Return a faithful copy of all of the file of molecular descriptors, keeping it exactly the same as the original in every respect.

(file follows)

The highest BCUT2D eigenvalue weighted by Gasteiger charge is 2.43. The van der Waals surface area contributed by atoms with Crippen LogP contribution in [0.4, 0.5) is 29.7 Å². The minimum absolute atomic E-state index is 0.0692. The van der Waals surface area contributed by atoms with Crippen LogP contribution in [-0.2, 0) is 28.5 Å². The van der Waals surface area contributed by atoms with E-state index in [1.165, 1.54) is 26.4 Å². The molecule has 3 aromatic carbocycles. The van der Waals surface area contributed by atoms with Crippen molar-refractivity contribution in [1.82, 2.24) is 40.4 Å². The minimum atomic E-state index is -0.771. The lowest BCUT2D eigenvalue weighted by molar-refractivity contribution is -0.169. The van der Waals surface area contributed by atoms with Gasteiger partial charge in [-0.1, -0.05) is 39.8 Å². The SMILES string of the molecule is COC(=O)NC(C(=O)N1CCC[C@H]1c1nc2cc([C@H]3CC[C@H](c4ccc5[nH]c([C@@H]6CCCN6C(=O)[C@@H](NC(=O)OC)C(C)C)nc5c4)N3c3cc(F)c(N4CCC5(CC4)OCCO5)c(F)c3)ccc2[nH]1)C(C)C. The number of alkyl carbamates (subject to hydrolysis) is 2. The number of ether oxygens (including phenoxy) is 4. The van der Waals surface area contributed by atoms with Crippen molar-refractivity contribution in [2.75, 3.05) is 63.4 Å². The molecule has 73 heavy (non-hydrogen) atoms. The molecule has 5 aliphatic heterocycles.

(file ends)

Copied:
The highest BCUT2D eigenvalue weighted by Gasteiger charge is 2.43. The van der Waals surface area contributed by atoms with Crippen LogP contribution in [0.4, 0.5) is 29.7 Å². The minimum absolute atomic E-state index is 0.0692. The van der Waals surface area contributed by atoms with Crippen LogP contribution in [-0.2, 0) is 28.5 Å². The van der Waals surface area contributed by atoms with E-state index in [1.165, 1.54) is 26.4 Å². The molecule has 3 aromatic carbocycles. The van der Waals surface area contributed by atoms with Crippen molar-refractivity contribution in [1.82, 2.24) is 40.4 Å². The minimum atomic E-state index is -0.771. The lowest BCUT2D eigenvalue weighted by molar-refractivity contribution is -0.169. The van der Waals surface area contributed by atoms with Gasteiger partial charge in [-0.1, -0.05) is 39.8 Å². The SMILES string of the molecule is COC(=O)NC(C(=O)N1CCC[C@H]1c1nc2cc([C@H]3CC[C@H](c4ccc5[nH]c([C@@H]6CCCN6C(=O)[C@@H](NC(=O)OC)C(C)C)nc5c4)N3c3cc(F)c(N4CCC5(CC4)OCCO5)c(F)c3)ccc2[nH]1)C(C)C. The number of alkyl carbamates (subject to hydrolysis) is 2. The number of ether oxygens (including phenoxy) is 4. The van der Waals surface area contributed by atoms with Crippen molar-refractivity contribution in [2.75, 3.05) is 63.4 Å². The molecule has 73 heavy (non-hydrogen) atoms. The molecule has 5 aliphatic heterocycles.